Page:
Fouling poor free throw shooters away from the ball grinds the game to a halt, and isn’t at all aesthetically pleasing.
But it’s legal under the rules, so it has continued to be a topic of debate, even at this early stage of the postseason.
Spurs head coach Gregg Popovich used it extensively in a Game 2 victory over the Clippers, sending DeAndre Jordan — a 39.7 percent free throw shooter during the regular season — to the line 12 times in the fourth quarter alone.
Celtics head coach Brad Stevens employed it against Tristan Thompson — a 64 percent free throw shooter — during the first quarter of Game 3 versus the Cavaliers.
You can question whether or not the so-called “Hack-a-Shaq” strategy is effective, but as long as there are dreadfully poor free throw shooters on the floor, there will be a segment of head coaches who choose to play the percentages. There’s been plenty of talk about whether the league should put rules into place to prevent this from happening, but NBA commissioner Adam Silver remains undecided on how to handle the issue.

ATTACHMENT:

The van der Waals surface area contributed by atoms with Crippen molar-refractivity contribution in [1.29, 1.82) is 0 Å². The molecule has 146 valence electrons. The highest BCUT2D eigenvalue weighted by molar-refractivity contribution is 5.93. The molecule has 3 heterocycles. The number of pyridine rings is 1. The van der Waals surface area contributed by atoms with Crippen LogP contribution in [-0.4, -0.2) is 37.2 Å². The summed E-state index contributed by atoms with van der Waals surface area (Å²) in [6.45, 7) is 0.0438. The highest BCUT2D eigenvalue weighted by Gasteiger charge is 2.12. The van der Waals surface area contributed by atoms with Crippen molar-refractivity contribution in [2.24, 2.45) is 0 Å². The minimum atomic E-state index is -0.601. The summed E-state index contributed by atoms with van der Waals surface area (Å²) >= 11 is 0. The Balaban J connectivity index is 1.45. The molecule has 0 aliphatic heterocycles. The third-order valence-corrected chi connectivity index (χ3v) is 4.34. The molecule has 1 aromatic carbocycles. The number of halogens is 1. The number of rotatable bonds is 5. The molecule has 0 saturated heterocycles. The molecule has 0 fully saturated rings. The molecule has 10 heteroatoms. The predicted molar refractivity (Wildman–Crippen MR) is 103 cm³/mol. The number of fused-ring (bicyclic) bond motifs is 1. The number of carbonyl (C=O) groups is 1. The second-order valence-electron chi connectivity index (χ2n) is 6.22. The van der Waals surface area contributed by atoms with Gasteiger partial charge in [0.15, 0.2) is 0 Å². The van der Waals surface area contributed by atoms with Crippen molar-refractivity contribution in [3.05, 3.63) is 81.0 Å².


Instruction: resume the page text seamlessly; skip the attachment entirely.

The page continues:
NBA Commissioner Adam Silver said Thursday he is “on the fence” about intentional fouling away from the ball and expects the league to be “very engaged” about the tactic over the coming months. …
“I’ve sat in meetings with some of the greatest players like Michael Jordan, Larry Bird who said that players should learn to make their free throws and it’s part of the game. At the same time, it doesn’t make for great television, so I’m on the fence right now.”
Silver said he finds it to be a “fascinating” strategy in some cases.
“But in other games I watch it and I think, ‘Oh my god, I feel people changing the channels,”‘ he said. “So we’re also an entertainment property that’s competing against a lot of other options that people have for their discretionary time.”
The easiest way to put an end to this, of course, would be to give teams one free throw and possession of the ball anytime an intentional foul away from the ball took place. But that’s assuming that the league does want to end it, which right now seems to be up for some debate — at least in the eyes of the commissioner.